My Laidlaw project has been extremely rewarding in more ways than one: It is the first time I have performed original research in the context of theoretical physics; the opportunity to meet peers at the same level and support each other and; the wealth of knowledge provided to us in the numerous events which are held.

My research is a continuation of Doctor Hooley’s paper [1] which considered a particular magnetic model and showed that a special phase transition occurred.

The model is a two-dimensional Ising system with anti-ferromagnetic bonds horizontally and ferromagnetic bonds vertically and diagonally. An Ising model is a classical system which considers particles to have half-integer spin and couplings between nearest-neighbours. One can think of the particles as tiny bar magnets, with a north and south pole. Ferromagnetic couplings prefer to align spins, while anti-ferromagnetic couplings prefer to anti-align spins. In this system, all the bonds cannot be satisfied simultaneously, hence the system is “magnetically frustrated”. There are six configurations in the elementary plaquette (a square with a spin particle at each corner) which correspond to the minimal achievable energy – the system is degenerate. The degeneracy is interesting because when the system is cooled to zero temperature, there is not a unique ground state and hence it retains a non-zero entropy density, which seems to violate the third law of thermodynamics.

Any magnetic field in the z-direction magnetises all the spins upwards fully, as “all-up” is one of the degenerate ground states. Reiterating, the longitudinal magnetic field eliminates the degeneracy. Hooley showed that there is a phase transition line between the interplay of this magnetic field and the temperature. If the temperature increases beyond this line, the system changes into one with lines of down spins extending from the top end of the system to the bottom. These lines do not cross and never make loops, characterising a “Kasteleyn transition”.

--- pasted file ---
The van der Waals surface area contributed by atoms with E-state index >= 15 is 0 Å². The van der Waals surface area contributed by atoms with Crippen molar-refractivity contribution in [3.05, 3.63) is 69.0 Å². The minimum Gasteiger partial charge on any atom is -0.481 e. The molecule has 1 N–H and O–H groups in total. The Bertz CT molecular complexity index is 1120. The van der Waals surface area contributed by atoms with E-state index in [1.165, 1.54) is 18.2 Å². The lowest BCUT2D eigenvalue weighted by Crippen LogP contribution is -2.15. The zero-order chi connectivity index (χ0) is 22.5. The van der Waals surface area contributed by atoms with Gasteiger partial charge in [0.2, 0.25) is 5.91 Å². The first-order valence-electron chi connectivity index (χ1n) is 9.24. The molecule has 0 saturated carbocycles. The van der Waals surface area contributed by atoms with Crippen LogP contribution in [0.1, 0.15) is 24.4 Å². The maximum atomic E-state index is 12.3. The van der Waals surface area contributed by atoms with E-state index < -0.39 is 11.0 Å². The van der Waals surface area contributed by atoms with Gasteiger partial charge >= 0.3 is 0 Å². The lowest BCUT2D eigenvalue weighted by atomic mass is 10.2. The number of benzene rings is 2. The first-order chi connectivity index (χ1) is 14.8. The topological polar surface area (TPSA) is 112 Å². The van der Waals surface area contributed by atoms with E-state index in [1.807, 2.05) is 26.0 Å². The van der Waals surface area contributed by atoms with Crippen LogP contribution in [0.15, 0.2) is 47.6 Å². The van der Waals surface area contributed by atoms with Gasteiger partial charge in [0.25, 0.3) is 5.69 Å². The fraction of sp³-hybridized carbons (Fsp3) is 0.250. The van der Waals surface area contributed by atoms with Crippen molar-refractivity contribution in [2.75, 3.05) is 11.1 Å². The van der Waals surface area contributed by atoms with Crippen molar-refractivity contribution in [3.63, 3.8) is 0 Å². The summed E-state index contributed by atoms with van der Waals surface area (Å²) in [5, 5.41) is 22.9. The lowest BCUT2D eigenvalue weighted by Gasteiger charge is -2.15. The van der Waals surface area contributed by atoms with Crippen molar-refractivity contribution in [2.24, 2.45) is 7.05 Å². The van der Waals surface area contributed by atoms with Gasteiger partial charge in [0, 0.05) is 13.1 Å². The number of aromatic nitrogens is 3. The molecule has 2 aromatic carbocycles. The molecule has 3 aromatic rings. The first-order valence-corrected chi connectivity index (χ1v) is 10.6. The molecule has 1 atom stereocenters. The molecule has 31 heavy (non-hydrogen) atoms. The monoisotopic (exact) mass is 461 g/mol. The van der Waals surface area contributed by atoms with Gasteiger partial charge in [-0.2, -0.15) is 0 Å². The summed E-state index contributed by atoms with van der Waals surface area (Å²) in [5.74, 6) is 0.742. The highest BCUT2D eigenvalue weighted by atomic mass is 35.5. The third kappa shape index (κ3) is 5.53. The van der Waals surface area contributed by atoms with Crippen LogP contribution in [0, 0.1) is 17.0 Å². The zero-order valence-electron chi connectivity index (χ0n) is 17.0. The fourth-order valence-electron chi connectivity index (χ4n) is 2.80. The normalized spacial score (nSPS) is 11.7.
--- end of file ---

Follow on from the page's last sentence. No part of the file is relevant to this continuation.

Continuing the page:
My work this summer has been trying to explore this phase space when an additional x-direction magnetic field is applied. We expect to see the Kasteleyn transition being characterised by a choice of states that the system picks when the fields are varied.

The beginning third of my internship was background reading which was critical before I could proceed. These weeks allowed me to go over the various parts of statistical and quantum mechanics that I needed, and let me explore the more recent developments in this area. Although I felt particularly thrown in the deep end, it was paramount to my understanding. Reading all the time instead of solving problems can be frustrating but one of the great rewards of this was the night and day difference in my understanding of Hooley’s paper before- and after the reading period.

The rest of my internship has been spent working on the problem. To explore the effect of this second “transverse” field we approached the problems via various methods. One method is quantum mechanical perturbation theory, which is essentially the Taylor series applied to QM. Here, we consider one part of our Hamiltonian to have known solutions, and the other part to be a small change which gets weaker with the increasing power of some parameter. Perturbation theory was applied numerous times, with different parts of the Hamiltonian assumed to be the “original”.

The second main technique used is the quantum mechanical variational method, which tells us that the expectation value of a Hamiltonian with respect to any state is greater than or equal to the true ground state energy. This simple rule is useful as it allows us to guess a state, work out its expectation value, change the value of a parameter and then if the new expectation value is smaller then our guess gets better and better. Both methods allow us to find out which states are chosen when different strengths of longitudinal and transverse are applied.

I am incredibly grateful to be a part of the Laidlaw summer program and am thankful to Lord Laidlaw and the university. I would also like to thank CAPOD for the events and the support which they provide the students. Thank you to my peers who have kept me supported with good ideas and motivation. Last but certainly not least, a massive thank you to my supervisor, Doctor Chris Hooley who has led the direction of the research, and for his endless support and ideas.

[1] C.A. Hooley, S.A. Grigera arXiv:1607.04657